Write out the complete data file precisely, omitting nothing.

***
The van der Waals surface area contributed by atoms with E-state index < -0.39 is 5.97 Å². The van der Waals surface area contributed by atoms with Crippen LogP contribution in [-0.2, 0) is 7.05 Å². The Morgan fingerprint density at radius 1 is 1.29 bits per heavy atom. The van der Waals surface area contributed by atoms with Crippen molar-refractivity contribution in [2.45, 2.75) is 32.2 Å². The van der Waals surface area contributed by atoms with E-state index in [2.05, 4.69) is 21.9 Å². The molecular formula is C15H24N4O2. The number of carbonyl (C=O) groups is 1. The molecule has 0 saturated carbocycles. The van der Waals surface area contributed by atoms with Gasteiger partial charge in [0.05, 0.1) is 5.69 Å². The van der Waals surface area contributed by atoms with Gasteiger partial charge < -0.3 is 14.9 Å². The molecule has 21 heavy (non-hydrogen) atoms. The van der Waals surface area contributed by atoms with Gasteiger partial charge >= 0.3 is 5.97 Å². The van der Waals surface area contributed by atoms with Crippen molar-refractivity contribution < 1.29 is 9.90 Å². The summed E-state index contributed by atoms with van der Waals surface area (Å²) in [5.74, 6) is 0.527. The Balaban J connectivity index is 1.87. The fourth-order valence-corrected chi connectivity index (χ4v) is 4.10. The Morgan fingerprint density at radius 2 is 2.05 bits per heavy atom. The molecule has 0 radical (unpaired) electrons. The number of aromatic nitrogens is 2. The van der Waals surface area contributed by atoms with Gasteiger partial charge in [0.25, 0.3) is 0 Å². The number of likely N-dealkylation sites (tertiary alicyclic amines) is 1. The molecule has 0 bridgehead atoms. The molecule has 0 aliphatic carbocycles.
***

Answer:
The van der Waals surface area contributed by atoms with E-state index < -0.39 is 5.97 Å². The van der Waals surface area contributed by atoms with Crippen LogP contribution in [-0.2, 0) is 7.05 Å². The Morgan fingerprint density at radius 1 is 1.29 bits per heavy atom. The van der Waals surface area contributed by atoms with Crippen molar-refractivity contribution in [2.45, 2.75) is 32.2 Å². The van der Waals surface area contributed by atoms with E-state index in [2.05, 4.69) is 21.9 Å². The molecular formula is C15H24N4O2. The number of carbonyl (C=O) groups is 1. The molecule has 0 saturated carbocycles. The van der Waals surface area contributed by atoms with Gasteiger partial charge in [0.05, 0.1) is 5.69 Å². The van der Waals surface area contributed by atoms with Gasteiger partial charge < -0.3 is 14.9 Å². The molecule has 21 heavy (non-hydrogen) atoms. The van der Waals surface area contributed by atoms with Gasteiger partial charge >= 0.3 is 5.97 Å². The van der Waals surface area contributed by atoms with Crippen molar-refractivity contribution < 1.29 is 9.90 Å². The summed E-state index contributed by atoms with van der Waals surface area (Å²) in [5.74, 6) is 0.527. The Balaban J connectivity index is 1.87. The fourth-order valence-corrected chi connectivity index (χ4v) is 4.10. The Morgan fingerprint density at radius 2 is 2.05 bits per heavy atom. The molecule has 0 radical (unpaired) electrons. The number of aromatic nitrogens is 2. The van der Waals surface area contributed by atoms with Gasteiger partial charge in [0.25, 0.3) is 0 Å². The number of likely N-dealkylation sites (tertiary alicyclic amines) is 1. The molecule has 0 bridgehead atoms. The molecule has 0 aliphatic carbocycles.